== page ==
Most con artists are just after money. The Hollywood Con Queen was after pride too.
For several years the con artist impersonated powerful women in the film industry, targeting low level crew members with promises of their first big break.
Journalist Josh Dean went on a quest to uncover the identity of the person behind the scheme.
He created a podcast Chameleon: Hollywood Con Queen about the scam that he estimates has drawn in hundreds of people.
He first decided to investigate when a friend of a friend became caught up in the scam, he told Jesse Mulligan.
“He was a physical trainer at a fairly junior level and he’d been hired for what he thought was a job on a film set in Indonesia.
“The offer was get yourself to Jakarta, it’s fairly urgent, this position had just become open but when you get there you’ll be scouting and taking over this big job.”
He says for that man, named Eddie, it was the chance of a lifetime.
Eddie made his way to Indonesia and then over a series of days nothing happened.
He returned to LA did some digging around and realised it was all scam, there was no job – and it turns out he wasn’t alone.
Meanwhile he had paid upfront expenses which he was promised would be reimbursed.
In the industry, Dean says, such job offers are not uncommon.
“People in the gig economy, when you have these creative jobs, you often take work from people that you’ve never met before.”
And the offer came from what he thought was a connected film identity, Dean says.
Eddie thought he was talking to a woman named Dee Backish who’s married to Bob Backish the head of Viacom and it was plausible that Backish might be producing a film, he says.
The con artist was very adept at voices, Dean says.
“Some of the characters who are later impersonated are Amy Pascall the head of Sony Pictures, or Dee Gardiner who is Brad Pitt’s partner at a production company called Plan B.”
These might be famous people in Hollywood, but it’s not like you know their voices, he says.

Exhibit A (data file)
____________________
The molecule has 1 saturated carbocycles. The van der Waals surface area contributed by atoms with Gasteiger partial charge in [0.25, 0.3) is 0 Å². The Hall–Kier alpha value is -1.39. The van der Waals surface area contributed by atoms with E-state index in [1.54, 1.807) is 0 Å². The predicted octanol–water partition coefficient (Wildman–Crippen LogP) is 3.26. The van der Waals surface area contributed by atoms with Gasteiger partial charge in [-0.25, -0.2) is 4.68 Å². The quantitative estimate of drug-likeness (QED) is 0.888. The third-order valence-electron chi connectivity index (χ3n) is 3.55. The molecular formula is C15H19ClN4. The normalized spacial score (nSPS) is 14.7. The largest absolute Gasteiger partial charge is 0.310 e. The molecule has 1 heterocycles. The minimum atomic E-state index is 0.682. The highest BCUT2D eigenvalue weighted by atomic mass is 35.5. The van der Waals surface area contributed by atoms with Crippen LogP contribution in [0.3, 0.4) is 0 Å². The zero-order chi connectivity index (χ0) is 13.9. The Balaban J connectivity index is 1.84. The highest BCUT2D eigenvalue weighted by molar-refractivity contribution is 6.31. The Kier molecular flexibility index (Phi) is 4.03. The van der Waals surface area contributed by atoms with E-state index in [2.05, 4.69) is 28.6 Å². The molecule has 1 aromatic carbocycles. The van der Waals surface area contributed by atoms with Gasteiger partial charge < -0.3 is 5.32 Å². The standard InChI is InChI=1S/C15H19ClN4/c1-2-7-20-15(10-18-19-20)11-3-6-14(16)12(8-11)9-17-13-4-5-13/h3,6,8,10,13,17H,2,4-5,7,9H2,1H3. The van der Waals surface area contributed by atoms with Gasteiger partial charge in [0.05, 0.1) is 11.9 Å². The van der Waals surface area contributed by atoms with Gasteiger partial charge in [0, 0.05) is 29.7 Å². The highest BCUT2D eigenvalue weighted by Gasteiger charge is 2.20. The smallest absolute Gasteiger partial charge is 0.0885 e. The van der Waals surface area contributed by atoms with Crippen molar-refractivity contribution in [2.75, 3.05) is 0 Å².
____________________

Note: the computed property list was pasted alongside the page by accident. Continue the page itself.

The con artist was skilled at weaving in little bits of information about his victims lives into the set-up, Dean says.
Dean suspects this con has been going since 2012.
The Con Queen was skilful at picking the right mark, Dean says.
“She was very attuned and aware of when it was going right and when it was going wrong.”
Dean experienced this first hand when he was in touch with victims who were on the hook and in communication with the Con Queen.
“My master plan was to swap myself in so that I could become the victim and we would record the whole process.”
Very quickly after he started to get recordings of conversations and being privy to the con as it was happening the Con Queen sensed something was not right, he says.
“The Con Queen just vanished.”
“[She was] Really, really attuned to when it was working and when it wasn’t working.”
Dean marvels at the many skills this con artist had.
“To me the project management is just astounding, over those six or eight years we believe there were hundreds of victims maybe as many as a thousand. So, when you think about that as many as a 1000 people were seduced into this con by one of any number, upwards of 20 different personalities.”
This one person managed to be hundreds of different personalities without losing track of which identity was conning which victim, he says.
But why do it when the amounts of cash extracted from the victims was relatively small?
“It’s one of the big mysteries and one of the strangest things about this con. Because in almost every other case the motive of a con is very obvious.
“You could say this person succeeded for 6 or 8 years and we believed well over a $US1 million was taken but that required hundreds of people for it to succeed over and over again.
“I don’t think anybody sits down in 2012 and says I’m going to for the next 8 years lure people to Indonesia take a thousand bucks from them and then I will become a millionaire – it’s just impossible.”
Dean believes a lust for control was the main motivation.
“This person liked the feeling of being able to manipulate people almost like a puppeteer.”
Eventually the FBI began to close in, but Dean had already established who the main con artist was. The FBI asked him to keep a lid on what he knew.
“Meanwhile the con artist was still at it and I was talking to victims on a daily basis, they were coming forward constantly and we just felt that sometimes sunlight is the best disinfectant.
“I didn’t feel like this person was a flight risk, was not a danger to the public and exposing the identity might actually stop it finally.”
The con artist was arrested two weeks after Dean released his identity.